Several prospective randomized plt transfusion trials have clearly documented the effectiveness of transfusing leukoreduced plts and red cells compared with standard blood products (control) in preventing the development of HLA antibodies (reviewed in Vamvakas35) However, several unanswered questions remain unanswered with regard to preventing plt alloimmunization. The actual effectiveness of the current methods of leukoreduction in preventing plt alloimmunization may very well be dependent on the immunocompetence of the patients who receive transfusions. As all of these trials were done in patients with AML undergoing induction; the role of leukocyte reduction in other patient populations remains to be determined. As the rates of antibody development in the TRAP trial11 were substantially different than the rates of alloimmune plt refractoriness, one might question the cost-effectiveness of modifying plts to prevent alloimmunization. HLA alloantibodies developed in 45% of the patients in the control arm and in 17% to 21% of the patients in the treated arms, and this compares with rates of alloimmune plt refractoriness of only 13% and 3% to 5%, respectively. In addition, it has been documented that HLA antibodies may not persist in up to 42% of patients, even with continued transfusions.36 

Finally, there is some evidence from animal studies that prevention of plt alloimmunization may not just be related to a quantitative reduction in the number of transfused white cells. Rather, it may be important to document both what types of white cells are removed and which types remain.37 It is known that the types of white cells that are removed differ among filters and among apheresis machines that produce in-process leukoreduction.38 

Management of alloimmunized patients

There are basically three strategies for managing allo-immunized plt refractory patients: (1) select HLA-compatible donors from an HLA-typed registry of apheresis donors; (2) identify HLA-antibody specificities and select antigen-compatible apheresis donors; and (3) perform plt cross-match tests to select compatible plts.36 All of these strategies are equally effective in selecting compatible donors. Unfortunately, even with donors selected by any of these techniques, 20% to 30% of the selected donor transfusions may give poor responses. These poor responses are likely related to: (1) nonimmune causes of plt refractoriness that may also be present in alloimmunized patients (see below); (2) drugs or autoantibodies; or (3) failure to detect relevant antibodies because of insensitivity of the assay systems. As patients may lose their antibodies over time (1 week to several months) despite continued plt transfusions, periodic assessments of antibody status may allow some patients to be returned to random donor plt transfusions with continued good responses to these plts for extended periods of time.36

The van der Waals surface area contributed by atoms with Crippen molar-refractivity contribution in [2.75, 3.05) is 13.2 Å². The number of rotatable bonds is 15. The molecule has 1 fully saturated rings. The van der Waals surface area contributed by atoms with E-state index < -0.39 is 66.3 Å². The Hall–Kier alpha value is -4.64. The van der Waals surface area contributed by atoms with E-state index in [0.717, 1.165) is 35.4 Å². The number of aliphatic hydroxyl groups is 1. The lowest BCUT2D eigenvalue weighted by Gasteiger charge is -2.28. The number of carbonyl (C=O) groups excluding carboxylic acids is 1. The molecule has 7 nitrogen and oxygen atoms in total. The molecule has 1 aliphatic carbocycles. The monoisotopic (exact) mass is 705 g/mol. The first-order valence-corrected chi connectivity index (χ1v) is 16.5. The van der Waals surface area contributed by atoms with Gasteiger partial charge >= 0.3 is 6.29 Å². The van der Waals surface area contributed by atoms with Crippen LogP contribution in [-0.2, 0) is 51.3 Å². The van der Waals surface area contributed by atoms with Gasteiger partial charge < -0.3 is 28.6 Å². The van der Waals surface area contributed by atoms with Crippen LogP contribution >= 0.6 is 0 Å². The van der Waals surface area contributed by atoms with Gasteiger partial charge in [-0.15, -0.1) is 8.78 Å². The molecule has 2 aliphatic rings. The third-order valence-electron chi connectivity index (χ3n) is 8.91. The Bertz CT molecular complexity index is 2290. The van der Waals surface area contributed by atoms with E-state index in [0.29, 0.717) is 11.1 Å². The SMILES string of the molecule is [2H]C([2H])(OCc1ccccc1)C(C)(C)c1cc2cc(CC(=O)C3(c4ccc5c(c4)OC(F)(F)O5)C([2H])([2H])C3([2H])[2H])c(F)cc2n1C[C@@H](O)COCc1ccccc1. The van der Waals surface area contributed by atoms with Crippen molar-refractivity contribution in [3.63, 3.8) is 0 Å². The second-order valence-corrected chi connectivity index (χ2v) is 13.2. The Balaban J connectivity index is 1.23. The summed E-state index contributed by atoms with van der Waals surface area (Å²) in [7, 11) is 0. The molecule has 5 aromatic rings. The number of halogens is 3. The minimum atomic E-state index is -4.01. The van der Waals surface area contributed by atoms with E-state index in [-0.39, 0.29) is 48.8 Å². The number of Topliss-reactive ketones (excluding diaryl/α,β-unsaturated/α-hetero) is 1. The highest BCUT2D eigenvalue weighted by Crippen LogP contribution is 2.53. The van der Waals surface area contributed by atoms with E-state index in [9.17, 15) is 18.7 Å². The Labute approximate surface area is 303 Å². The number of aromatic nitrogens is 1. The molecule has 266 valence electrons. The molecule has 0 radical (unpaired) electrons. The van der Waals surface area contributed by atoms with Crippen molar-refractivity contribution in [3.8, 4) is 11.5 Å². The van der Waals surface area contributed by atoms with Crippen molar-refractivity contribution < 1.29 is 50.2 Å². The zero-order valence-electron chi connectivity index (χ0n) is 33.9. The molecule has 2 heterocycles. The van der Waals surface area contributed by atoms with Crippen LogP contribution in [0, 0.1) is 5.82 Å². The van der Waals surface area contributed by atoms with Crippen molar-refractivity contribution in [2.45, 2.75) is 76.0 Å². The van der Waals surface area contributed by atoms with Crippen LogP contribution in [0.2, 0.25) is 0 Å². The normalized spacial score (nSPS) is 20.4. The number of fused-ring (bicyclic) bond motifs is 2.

Nonimmune Platelet Refractoriness

When plt refractoriness in the TRAP trial was defined as two sequential post-transfusion plt increments of 11,000 plts/mL or fewer at 1 hour after transfusion, 27% of the 533 patients receiving induction therapy for AML developed plt refractoriness. Analyses of the results of 6379 transfusions given to these TRAP trial patients were used to determine the clinically important patient- and product-related factors that affected transfusion outcomes (Table 2 ).32 Only two factors improved plt responses: splenectomy and giving ABO-compatible plts. Conversely, factors that reduced plt responses progressing downward from the most adverse were the following: patients who developed lymphocytotoxic antibodies; females with 2 or more pregnancies and males; splenomegaly; receiving heparin; bleeding; fever; and disseminated intravascular coagulation (DIC). Because of the known relationship between plt count and plt survival,23 those factors that reduced plt increments usually also reduced plt survivals, and these adverse factors also often caused plt refractoriness. In patients undergoing hematopoietic stem cell transplantation, factors specific to these patients that adversely affected plt transfusion outcomes were vaso-occlusive disease (VOD), GVHD, high bilirubin levels, total body irradiation (TBI), and high serum tacrolimus or cyclosporin levels.39 

Management Strategies for Persistently Refractory Patients

Whether the cause of the refractoriness is immune or nonimmune, there are patients who remain plt refractory in spite of our best efforts to find compatible donors for alloimmunized patients or eliminate adverse clinical conditions that are associated with refractoriness. For patients who are having major bleeding that is considered life-threatening, several approaches may provide some benefit, but there is only anecdotal data supporting their use: (1) giving small-dose, frequent plt transfusions (e.g., 3–4 plt concentrates every 4–8 hours). These transfusions may be helpful in maintaining vascular integrity even though there is no increase in the patient’s post-transfusion plt count; (2) intravenous IgG may transiently increase post-transfusion plt increments (reviewed in Delafro-Weiss and Mintz36); (3) fibrinolytic inhibitors may help stabilize any clots that are being formed;36 and (4) recombinant factor VIIa may control bleeding in some patients.40 

Table 1.

Refractoriness and alloimmunization rates after transfusing ABO-matched versus mismatched platelets.